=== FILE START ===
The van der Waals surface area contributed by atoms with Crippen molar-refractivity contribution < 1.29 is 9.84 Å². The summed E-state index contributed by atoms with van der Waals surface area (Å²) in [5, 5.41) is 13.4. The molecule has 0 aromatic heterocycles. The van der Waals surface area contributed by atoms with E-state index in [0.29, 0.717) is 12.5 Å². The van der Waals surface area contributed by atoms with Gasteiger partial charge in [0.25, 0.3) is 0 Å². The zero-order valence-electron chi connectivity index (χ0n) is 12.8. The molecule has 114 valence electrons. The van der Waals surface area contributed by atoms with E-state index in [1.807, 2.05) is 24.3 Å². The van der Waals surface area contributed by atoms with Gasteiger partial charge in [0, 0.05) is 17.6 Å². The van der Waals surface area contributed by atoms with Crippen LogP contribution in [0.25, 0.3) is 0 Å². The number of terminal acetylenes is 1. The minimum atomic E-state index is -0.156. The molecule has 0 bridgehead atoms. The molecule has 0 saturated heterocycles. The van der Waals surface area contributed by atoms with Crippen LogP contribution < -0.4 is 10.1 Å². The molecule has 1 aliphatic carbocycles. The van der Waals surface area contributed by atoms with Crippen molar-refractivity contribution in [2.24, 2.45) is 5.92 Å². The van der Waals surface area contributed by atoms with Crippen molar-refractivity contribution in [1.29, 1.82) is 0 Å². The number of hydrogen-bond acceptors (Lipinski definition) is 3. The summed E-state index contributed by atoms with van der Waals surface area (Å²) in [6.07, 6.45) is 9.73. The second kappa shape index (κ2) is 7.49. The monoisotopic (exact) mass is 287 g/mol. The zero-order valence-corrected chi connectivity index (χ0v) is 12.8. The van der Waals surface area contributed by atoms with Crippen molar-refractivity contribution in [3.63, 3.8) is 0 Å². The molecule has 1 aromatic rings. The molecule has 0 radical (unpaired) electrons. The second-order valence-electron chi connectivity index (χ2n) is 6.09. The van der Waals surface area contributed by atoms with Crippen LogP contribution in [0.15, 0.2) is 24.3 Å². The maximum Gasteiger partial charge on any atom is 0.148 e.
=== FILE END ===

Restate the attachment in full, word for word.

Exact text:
The van der Waals surface area contributed by atoms with Crippen molar-refractivity contribution < 1.29 is 9.84 Å². The summed E-state index contributed by atoms with van der Waals surface area (Å²) in [5, 5.41) is 13.4. The molecule has 0 aromatic heterocycles. The van der Waals surface area contributed by atoms with E-state index in [0.29, 0.717) is 12.5 Å². The van der Waals surface area contributed by atoms with Gasteiger partial charge in [0.25, 0.3) is 0 Å². The zero-order valence-electron chi connectivity index (χ0n) is 12.8. The molecule has 114 valence electrons. The van der Waals surface area contributed by atoms with E-state index in [1.807, 2.05) is 24.3 Å². The van der Waals surface area contributed by atoms with Gasteiger partial charge in [0, 0.05) is 17.6 Å². The van der Waals surface area contributed by atoms with Crippen LogP contribution in [0.25, 0.3) is 0 Å². The number of terminal acetylenes is 1. The minimum atomic E-state index is -0.156. The molecule has 0 bridgehead atoms. The molecule has 0 saturated heterocycles. The van der Waals surface area contributed by atoms with Crippen LogP contribution < -0.4 is 10.1 Å². The molecule has 1 aliphatic carbocycles. The van der Waals surface area contributed by atoms with Crippen molar-refractivity contribution in [2.24, 2.45) is 5.92 Å². The van der Waals surface area contributed by atoms with Crippen molar-refractivity contribution in [1.29, 1.82) is 0 Å². The number of hydrogen-bond acceptors (Lipinski definition) is 3. The summed E-state index contributed by atoms with van der Waals surface area (Å²) in [6.07, 6.45) is 9.73. The second kappa shape index (κ2) is 7.49. The monoisotopic (exact) mass is 287 g/mol. The zero-order valence-corrected chi connectivity index (χ0v) is 12.8. The van der Waals surface area contributed by atoms with Crippen molar-refractivity contribution in [3.63, 3.8) is 0 Å². The molecule has 1 aromatic rings. The molecule has 0 radical (unpaired) electrons. The second-order valence-electron chi connectivity index (χ2n) is 6.09. The van der Waals surface area contributed by atoms with Crippen LogP contribution in [0.15, 0.2) is 24.3 Å². The maximum Gasteiger partial charge on any atom is 0.148 e.